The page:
I still remember the way the press and enthusiasts altogether reacted when MINI took the veils off the latest Countryman. Even though the BMW-owned brand started a new marketing campaign before the crossover was unveiled, to prepare the collective mind to the idea of a bigger than ever model, most people were still disappointed and couldn’t get their heads around it. Today, a few months after the unveil, the decision to increase the Countryman’s size so much is starting to make sense.
The reason why the British brand went down this road in the first place was because that’s what customers were asking for. If you have a friend that owns a MINI you probably already know that he or she loves the car for the way it drives/looks/sounds, and at the same time complains about the space it offers. That being said, the new Countryman aims to fix those quirks offering the space of a compact SUV with the driving experience of a MINI Cooper.
This is where the Countryman really steps in. Built atop the new UKL front-wheel drive platform developed by BMW, the biggest MINI ever made is now sharing its underpinnings, engines are gearbox choices with the BMW X1. And while the X1 might seem like the bigger and more practical choice, the Countryman counters with its style, chic interior and clever details, while still offering a decent amount of space for its occupants.
Exterior and Interior
It’s true though, the X1 does seem a noticeably bigger but when taking a closer look at the specs of the two cars, you might be surprised. The difference between the two is almost negligible and that’s exactly what you feel once you get inside the MINI. To be more precise, while the width of the two is exactly the same and the X1 is taller by just 1.5 inches, the BMW is also longer by 5 inches. However, when it comes to the room you get inside, the two feel almost identical while the X1 has just 50 liters of extra storage space in the boot with the seats up, compared to the Countryman’s 450 liters.
That storage space can drastically change though as the Countryman can be fitted with rear seats which can slide forward and have their backrest angle adjusted. Folding them will offer you up to 1,390 liters which means you can store a lot of stuff inside it. Compared to the old one, the changes are remarkable, as it used to offer between 350 and 1170 liters of boot space.
But that’s not the only thing that changed. While the exterior design remained equally attractive, with an evolutionary design more than anything else, the interior’s quality has gone up. The big center speedometer is gone and instead, just like every other new MINI out there, we now have the infotainment screen which, for the first time, comes with a touch-sensitive screen for more convenience. Since the infotainment controller was positioned quite unfortunately on the center console right next to the armrest, it’s a welcome upgrade by all means.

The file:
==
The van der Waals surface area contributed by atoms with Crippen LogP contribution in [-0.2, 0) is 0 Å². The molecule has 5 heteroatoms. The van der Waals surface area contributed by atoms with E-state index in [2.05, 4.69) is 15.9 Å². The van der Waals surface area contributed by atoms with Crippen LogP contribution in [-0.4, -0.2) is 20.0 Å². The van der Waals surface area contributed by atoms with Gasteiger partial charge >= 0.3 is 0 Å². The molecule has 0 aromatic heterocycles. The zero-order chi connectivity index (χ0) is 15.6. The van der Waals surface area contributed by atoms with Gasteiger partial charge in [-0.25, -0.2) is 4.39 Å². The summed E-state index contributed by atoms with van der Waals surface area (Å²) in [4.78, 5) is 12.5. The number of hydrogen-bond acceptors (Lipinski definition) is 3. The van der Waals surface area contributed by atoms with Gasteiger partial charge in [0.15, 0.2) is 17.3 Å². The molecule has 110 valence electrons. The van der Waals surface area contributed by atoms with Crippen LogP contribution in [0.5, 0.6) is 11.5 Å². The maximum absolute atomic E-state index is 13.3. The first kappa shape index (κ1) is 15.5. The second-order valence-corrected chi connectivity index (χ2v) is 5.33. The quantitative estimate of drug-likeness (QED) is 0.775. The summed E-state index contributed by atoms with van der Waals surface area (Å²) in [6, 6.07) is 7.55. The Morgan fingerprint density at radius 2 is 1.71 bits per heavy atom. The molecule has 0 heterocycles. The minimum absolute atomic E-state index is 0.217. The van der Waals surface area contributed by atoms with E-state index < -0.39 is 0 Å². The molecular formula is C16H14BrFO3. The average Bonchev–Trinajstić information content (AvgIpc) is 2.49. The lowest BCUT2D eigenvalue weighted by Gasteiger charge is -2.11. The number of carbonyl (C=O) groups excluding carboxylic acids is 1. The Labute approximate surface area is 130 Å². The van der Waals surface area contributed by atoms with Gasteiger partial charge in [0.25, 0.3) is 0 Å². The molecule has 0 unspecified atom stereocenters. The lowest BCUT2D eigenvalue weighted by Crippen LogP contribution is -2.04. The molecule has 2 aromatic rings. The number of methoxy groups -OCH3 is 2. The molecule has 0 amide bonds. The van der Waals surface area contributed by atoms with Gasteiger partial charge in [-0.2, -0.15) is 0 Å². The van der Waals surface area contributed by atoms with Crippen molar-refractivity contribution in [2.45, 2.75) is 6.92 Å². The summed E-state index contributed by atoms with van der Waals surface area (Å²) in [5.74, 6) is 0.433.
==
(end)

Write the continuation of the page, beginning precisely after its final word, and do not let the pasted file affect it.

The features of the MINI Connected system have also been upgraded and now resemble the newest BMW iDrive system in terms of menus, submenus and functionality. The animations have also been improved making quite an impression on myself and the occupants of the cars when they first noticed it, having clean designs which are easy to understand and use. To top everything off, the Head-Up display comes in handy and there’s even a button on the dash allowing you to turn it on or off, if you decide you don’t need it.
Speaking of buttons, the cabin remains a typical MINI environment, decked with toggle switches everywhere and offering plenty of customizing choices for the customers. The one that you notice immediately is one big piece sitting between the infotainment screen, top part of the dash and the start button. It’s a big trim piece which can be had in a variety of choices. In the case of our tester, it was beige with black stripes and it came alive at night, having blue and red LEDs behind it, giving a rather special feel altogether. Definitely a nice touch by MINI.